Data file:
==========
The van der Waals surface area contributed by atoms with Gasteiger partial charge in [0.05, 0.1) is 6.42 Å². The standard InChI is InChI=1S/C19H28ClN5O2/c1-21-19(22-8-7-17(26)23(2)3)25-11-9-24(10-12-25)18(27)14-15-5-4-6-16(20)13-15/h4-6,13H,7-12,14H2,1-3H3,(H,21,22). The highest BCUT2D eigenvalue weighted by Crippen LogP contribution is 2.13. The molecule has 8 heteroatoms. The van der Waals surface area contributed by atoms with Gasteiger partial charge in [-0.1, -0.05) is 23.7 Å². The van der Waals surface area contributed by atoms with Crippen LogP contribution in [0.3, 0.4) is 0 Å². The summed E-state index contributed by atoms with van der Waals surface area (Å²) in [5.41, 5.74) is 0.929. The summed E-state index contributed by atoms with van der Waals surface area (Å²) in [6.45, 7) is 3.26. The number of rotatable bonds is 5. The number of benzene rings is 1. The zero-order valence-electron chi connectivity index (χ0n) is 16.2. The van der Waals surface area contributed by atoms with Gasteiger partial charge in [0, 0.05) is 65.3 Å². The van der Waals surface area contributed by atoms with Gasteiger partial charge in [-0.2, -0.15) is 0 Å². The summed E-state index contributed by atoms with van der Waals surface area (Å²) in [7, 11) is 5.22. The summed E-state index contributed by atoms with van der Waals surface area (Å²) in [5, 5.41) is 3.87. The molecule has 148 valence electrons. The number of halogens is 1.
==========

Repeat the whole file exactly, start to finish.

The van der Waals surface area contributed by atoms with Gasteiger partial charge in [0.05, 0.1) is 6.42 Å². The standard InChI is InChI=1S/C19H28ClN5O2/c1-21-19(22-8-7-17(26)23(2)3)25-11-9-24(10-12-25)18(27)14-15-5-4-6-16(20)13-15/h4-6,13H,7-12,14H2,1-3H3,(H,21,22). The highest BCUT2D eigenvalue weighted by Crippen LogP contribution is 2.13. The molecule has 8 heteroatoms. The van der Waals surface area contributed by atoms with Gasteiger partial charge in [-0.1, -0.05) is 23.7 Å². The van der Waals surface area contributed by atoms with Crippen LogP contribution in [0.3, 0.4) is 0 Å². The summed E-state index contributed by atoms with van der Waals surface area (Å²) in [5.41, 5.74) is 0.929. The summed E-state index contributed by atoms with van der Waals surface area (Å²) in [6.45, 7) is 3.26. The number of rotatable bonds is 5. The number of benzene rings is 1. The zero-order valence-electron chi connectivity index (χ0n) is 16.2. The van der Waals surface area contributed by atoms with Gasteiger partial charge in [0, 0.05) is 65.3 Å². The van der Waals surface area contributed by atoms with Gasteiger partial charge in [-0.2, -0.15) is 0 Å². The summed E-state index contributed by atoms with van der Waals surface area (Å²) in [7, 11) is 5.22. The summed E-state index contributed by atoms with van der Waals surface area (Å²) in [5, 5.41) is 3.87. The molecule has 148 valence electrons. The number of halogens is 1.